In lieu of an abstract, here is a brief excerpt of the content:

Reviews Circling Back. By Gary Holthaus. (Salt Lake City: Gibbs M. Smith, Inc., Peregrine Smith Books, 1984. 186 pages, $11.95.) Circling Back is an ensemble of many voices directed by Gary Holthaus, who is also one of the voices. The multitude of voices come from personal journals, histories, official U.S. Government reports, even from Parmenedes and T. S. Eliot and others too numerous to mention. Much of the volume is made of these found poems, as if it were a collection of historical artifacts. Even though Holthaus lists over ninety-five “Sources Quoted” from which he quotes and paraphrases, his own voice as poet is present in the lines and personae he creates amid those of other personalities transmitted to us. He calls upon the reader to join him on the Rampart Range to witness the pro­ gression of the western experience. With him, we look and listen northward, mostly, toward the Powder, Bighorn, and Yellowstone Rivers. We witness heroism, disgrace, love, the callous acts, and the sometimes quiet strength of individual integrity. The voice is that of the American West Native American as well as Euro-American. Familiar voices are here: Hugh Glass, Meriwether Lewis, or Native voices transmitted to us by Catlin, Grinnell, or Denig. But there are also the voices of common folk (actual and imaginary) who by their indi­ vidual living experiences helped sacralize the landscape of the Rocky Moun­ tain West. Often the material comes directly from texts such as Russell’s Journal of a Trapper, The Journals of Lewis and Clark, or Delano’s Life on the Plains and Among the Diggings, but is, as Holthaus says, “relined.” Break­ ing the lines into shorter lengths does not in itself convert James Pattie’s personal narrative, for instance, to poetry; but it does make the content, and even more importantly the voice, more accessible. The book is divided into ten sections, not counting the Prelude and the Postlude, whose titles indicate both the structure and the theme. From the first two, “Chant the Creation” and “We Are all Related,” to “The Tree” to “The Sound of the Snapping Guidon” to the final two, “Prairie Fire” and “Embers,” each section captures the western spirit in the personal accounts related. Holthaus cautions in the “Acknowledgements” section that since “this is not a scholarly paper” there are no footnotes. Nonetheless, he assures us that “in every case the source of the material can be found in the title or within the story.” Actual practice is not all that reassuring, for exact identifi­ cation of sources in the text of the poem is not always clear. One insisting on 352 Western American Literature visible documentation would in some instances be disappointed even though the raw material of the sources is honestly and appropriately utilized' but to demand the immediate clarity of a documented paper would violate both the spirit and the aesthetic coherence of a very good book. Sir Philip Sidney would be pleased with Holthaus’s accomplishment on at least one count: the book does both “teach and delight.” For much the same reasons and for reasons indigenous to our western heritage, any reader interested in the American West would enjoy this book. JAMES R. SAUGERMAN Northwest Missouri State University The Indian Man: A Biography of James Mooney. By L. G. Moses. (Cham­ paign, Illinois: University of Illinois Press, 1984. xvii + 293 pages, $24.95, cloth.) In recent years anthropologists have been severely criticized for their dealings with American Indians. Some of the criticisms were justifiable, but others were not. Certainly James Mooney’s relationship with Indians pro­ vides an example which should be emulated by all students interested in the field of American Indian studies. Mooney was one of the first “professional” scholars who devoted his life to the study of native Americans. He was recog­ nized by whites and Indians alike as one of the foremost ethnologists in the United States. Mooney believed that “the only way to learn their ideas and study their character” was to live and work with Indians. He felt that without an understanding of the Indian communities “you cannot know them.” Mooney was correct, and scholars today should take...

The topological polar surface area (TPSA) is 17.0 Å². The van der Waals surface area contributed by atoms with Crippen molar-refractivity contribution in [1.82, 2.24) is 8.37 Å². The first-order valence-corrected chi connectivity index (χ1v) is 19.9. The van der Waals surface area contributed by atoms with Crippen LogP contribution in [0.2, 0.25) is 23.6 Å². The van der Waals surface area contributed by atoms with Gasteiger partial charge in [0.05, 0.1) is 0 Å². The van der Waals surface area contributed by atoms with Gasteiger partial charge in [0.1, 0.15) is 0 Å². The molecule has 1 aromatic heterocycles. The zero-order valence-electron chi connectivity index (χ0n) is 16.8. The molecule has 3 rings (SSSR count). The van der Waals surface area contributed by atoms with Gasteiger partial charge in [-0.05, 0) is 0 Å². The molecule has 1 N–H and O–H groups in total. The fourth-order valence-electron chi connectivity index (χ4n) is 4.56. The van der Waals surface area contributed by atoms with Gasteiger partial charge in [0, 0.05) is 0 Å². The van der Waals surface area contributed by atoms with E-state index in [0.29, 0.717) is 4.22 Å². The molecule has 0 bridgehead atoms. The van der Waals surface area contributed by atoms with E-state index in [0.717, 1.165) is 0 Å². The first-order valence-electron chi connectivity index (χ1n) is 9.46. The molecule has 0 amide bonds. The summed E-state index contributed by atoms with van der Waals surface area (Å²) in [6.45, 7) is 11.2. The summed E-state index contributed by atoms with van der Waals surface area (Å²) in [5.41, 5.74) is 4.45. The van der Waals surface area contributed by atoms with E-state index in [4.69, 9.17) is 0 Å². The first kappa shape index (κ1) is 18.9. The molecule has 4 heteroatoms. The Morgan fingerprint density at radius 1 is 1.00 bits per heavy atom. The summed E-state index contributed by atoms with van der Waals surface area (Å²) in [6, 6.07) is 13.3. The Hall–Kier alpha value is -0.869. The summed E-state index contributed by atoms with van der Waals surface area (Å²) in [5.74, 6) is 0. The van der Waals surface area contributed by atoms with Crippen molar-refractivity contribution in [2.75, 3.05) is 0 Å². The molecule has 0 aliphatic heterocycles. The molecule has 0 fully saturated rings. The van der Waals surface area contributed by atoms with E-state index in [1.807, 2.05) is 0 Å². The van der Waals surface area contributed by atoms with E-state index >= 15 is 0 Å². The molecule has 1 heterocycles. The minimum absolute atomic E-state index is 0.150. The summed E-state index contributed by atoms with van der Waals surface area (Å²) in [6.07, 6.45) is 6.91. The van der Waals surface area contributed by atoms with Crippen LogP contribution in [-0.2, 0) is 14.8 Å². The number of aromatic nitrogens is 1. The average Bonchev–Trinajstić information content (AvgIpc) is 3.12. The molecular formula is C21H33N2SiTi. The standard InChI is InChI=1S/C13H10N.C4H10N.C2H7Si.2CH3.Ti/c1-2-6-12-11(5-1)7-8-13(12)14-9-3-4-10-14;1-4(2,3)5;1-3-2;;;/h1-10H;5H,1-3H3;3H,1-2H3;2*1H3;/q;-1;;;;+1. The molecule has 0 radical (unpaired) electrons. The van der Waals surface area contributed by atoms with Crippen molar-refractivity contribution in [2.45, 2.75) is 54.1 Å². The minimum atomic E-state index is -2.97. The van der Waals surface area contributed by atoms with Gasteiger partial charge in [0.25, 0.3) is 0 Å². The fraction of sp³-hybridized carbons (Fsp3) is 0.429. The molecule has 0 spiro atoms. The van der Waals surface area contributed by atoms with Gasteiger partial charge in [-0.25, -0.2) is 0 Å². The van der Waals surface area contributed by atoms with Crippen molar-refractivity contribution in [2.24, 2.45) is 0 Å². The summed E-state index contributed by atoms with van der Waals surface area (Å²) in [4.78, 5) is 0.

Additional Information

Print ISSN
pp. 351-352
Launched on MUSE
Open Access
Back To Top

This website uses cookies to ensure you get the best experience on our website. Without cookies your experience may not be seamless.